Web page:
Prehospital Acute Stroke Severity Scale to Predict Large Artery Occlusion
Design and Comparison With Other Scales
Background and Purpose—We designed and validated a simple prehospital stroke scale to identify emergent large vessel occlusion (ELVO) in patients with acute ischemic stroke and compared the scale to other published scales for prediction of ELVO.
Methods—A national historical test cohort of 3127 patients with information on intracranial vessel status (angiography) before reperfusion therapy was identified. National Institutes of Health Stroke Scale (NIHSS) items with the highest predictive value of occlusion of a large intracranial artery were identified, and the most optimal combination meeting predefined criteria to ensure usefulness in the prehospital phase was determined. The predictive performance of Prehospital Acute Stroke Severity (PASS) scale was compared with other published scales for ELVO.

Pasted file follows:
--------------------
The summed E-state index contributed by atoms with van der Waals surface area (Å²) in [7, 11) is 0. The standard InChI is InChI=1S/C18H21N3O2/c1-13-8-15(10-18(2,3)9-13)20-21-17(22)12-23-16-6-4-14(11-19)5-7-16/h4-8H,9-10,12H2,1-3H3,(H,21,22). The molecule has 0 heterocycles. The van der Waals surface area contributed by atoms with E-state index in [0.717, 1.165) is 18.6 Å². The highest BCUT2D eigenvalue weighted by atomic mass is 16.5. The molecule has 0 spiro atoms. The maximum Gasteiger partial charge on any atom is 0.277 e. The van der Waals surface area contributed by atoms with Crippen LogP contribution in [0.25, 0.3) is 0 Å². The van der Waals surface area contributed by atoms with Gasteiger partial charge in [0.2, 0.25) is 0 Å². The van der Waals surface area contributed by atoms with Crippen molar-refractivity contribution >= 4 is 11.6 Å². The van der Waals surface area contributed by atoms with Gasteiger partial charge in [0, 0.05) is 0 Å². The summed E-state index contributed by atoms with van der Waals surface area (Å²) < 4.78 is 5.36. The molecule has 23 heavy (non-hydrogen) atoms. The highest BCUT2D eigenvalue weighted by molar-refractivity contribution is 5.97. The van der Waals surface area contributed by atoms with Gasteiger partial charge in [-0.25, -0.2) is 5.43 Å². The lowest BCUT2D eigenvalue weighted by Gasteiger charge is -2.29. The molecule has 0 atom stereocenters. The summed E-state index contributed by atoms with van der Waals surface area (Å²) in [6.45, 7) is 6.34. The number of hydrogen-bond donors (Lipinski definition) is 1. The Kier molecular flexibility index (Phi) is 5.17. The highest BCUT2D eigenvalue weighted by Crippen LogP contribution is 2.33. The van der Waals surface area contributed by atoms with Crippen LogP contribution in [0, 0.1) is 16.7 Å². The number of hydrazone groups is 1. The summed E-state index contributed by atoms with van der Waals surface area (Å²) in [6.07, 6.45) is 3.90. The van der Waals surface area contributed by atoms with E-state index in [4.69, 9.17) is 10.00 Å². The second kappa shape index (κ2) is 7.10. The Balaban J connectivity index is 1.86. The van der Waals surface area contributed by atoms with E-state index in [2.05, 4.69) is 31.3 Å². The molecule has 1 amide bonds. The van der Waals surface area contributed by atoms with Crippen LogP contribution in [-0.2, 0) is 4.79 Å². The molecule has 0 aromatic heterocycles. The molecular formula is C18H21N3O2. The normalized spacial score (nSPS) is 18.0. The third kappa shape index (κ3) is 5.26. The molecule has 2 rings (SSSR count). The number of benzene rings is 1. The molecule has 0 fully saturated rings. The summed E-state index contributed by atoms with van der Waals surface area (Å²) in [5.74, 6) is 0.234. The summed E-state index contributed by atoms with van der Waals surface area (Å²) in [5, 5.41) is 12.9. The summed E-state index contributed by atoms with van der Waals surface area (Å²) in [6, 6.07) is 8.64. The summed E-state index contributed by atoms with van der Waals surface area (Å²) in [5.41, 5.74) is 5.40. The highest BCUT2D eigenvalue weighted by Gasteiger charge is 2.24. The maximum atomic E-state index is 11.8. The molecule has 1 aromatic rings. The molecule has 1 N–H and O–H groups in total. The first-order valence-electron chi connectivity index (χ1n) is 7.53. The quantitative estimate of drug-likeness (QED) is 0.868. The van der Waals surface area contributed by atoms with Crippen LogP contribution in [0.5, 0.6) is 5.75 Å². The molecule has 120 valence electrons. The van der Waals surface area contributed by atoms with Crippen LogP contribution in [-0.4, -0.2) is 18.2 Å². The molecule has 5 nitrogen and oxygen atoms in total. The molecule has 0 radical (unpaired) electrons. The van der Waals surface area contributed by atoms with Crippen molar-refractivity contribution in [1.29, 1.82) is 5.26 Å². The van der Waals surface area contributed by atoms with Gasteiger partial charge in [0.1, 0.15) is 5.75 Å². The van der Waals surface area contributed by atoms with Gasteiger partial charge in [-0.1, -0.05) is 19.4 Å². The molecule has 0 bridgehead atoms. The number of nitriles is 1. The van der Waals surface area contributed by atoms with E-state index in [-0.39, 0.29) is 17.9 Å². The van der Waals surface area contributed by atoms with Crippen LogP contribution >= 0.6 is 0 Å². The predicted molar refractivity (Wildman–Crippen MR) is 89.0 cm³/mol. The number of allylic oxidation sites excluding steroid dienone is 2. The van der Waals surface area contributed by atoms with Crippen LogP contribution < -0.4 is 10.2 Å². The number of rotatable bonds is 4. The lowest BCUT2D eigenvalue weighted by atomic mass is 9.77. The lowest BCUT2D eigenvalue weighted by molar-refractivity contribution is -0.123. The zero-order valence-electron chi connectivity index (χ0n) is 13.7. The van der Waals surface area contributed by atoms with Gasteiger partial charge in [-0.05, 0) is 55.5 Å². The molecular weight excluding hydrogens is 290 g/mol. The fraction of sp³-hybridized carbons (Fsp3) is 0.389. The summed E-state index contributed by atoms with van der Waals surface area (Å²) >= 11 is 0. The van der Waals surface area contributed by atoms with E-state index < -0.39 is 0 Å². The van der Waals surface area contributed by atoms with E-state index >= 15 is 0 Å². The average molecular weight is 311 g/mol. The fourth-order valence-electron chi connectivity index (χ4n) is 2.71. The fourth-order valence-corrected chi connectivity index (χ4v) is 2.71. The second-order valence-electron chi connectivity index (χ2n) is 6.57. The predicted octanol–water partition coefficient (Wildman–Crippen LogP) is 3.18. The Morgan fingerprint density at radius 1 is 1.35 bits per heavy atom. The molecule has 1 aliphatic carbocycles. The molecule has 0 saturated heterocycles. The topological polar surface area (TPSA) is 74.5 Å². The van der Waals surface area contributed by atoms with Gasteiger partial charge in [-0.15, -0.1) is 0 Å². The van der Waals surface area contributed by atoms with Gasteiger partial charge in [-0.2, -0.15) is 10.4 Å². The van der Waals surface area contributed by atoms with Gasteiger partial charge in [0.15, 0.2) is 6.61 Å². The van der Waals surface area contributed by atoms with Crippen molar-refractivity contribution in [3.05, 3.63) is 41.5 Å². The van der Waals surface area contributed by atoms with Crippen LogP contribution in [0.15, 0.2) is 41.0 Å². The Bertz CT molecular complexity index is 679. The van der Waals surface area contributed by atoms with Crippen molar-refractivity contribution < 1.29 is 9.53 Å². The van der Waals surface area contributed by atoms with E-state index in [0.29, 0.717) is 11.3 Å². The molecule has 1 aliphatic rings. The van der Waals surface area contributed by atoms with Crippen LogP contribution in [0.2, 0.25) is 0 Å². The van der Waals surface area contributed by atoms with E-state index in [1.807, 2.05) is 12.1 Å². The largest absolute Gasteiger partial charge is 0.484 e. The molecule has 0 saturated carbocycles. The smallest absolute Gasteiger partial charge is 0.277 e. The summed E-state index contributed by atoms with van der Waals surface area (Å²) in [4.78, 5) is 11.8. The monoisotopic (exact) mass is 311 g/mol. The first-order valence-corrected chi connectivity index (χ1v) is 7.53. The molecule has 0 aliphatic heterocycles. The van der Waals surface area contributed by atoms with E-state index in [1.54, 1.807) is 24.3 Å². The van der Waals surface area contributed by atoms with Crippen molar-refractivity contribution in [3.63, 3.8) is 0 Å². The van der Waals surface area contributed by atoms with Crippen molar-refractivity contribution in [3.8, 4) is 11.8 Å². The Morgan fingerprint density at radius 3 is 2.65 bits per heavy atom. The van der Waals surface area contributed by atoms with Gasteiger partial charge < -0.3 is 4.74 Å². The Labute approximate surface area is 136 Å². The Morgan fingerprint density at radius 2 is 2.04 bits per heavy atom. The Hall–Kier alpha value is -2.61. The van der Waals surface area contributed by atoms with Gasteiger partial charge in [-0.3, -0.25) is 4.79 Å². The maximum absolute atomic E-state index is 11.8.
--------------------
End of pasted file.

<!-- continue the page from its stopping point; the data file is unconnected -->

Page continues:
Results—The PASS scale was composed of 3 NIHSS scores: level of consciousness (month/age), gaze palsy/deviation, and arm weakness. In derivation of PASS 2/3 of the test cohort was used and showed accuracy (area under the curve) of 0.76 for detecting large arterial occlusion. Optimal cut point ≥2 abnormal scores showed: sensitivity=0.66 (95% CI, 0.62–0.69), specificity=0.83 (0.81–0.85), and area under the curve=0.74 (0.72–0.76). Validation on 1/3 of the test cohort showed similar performance. Patients with a large artery occlusion on angiography with PASS ≥2 had a median NIHSS score of 17 (interquartile range=6) as opposed to PASS <2 with a median NIHSS score of 6 (interquartile range=5). The PASS scale showed equal performance although more simple when compared with other scales predicting ELVO.
Conclusions—The PASS scale is simple and has promising accuracy for prediction of ELVO in the field.
- Received December 18, 2015.
- Revision received April 8, 2016.
- Accepted April 25, 2016.
- © 2016 American Heart Association, Inc.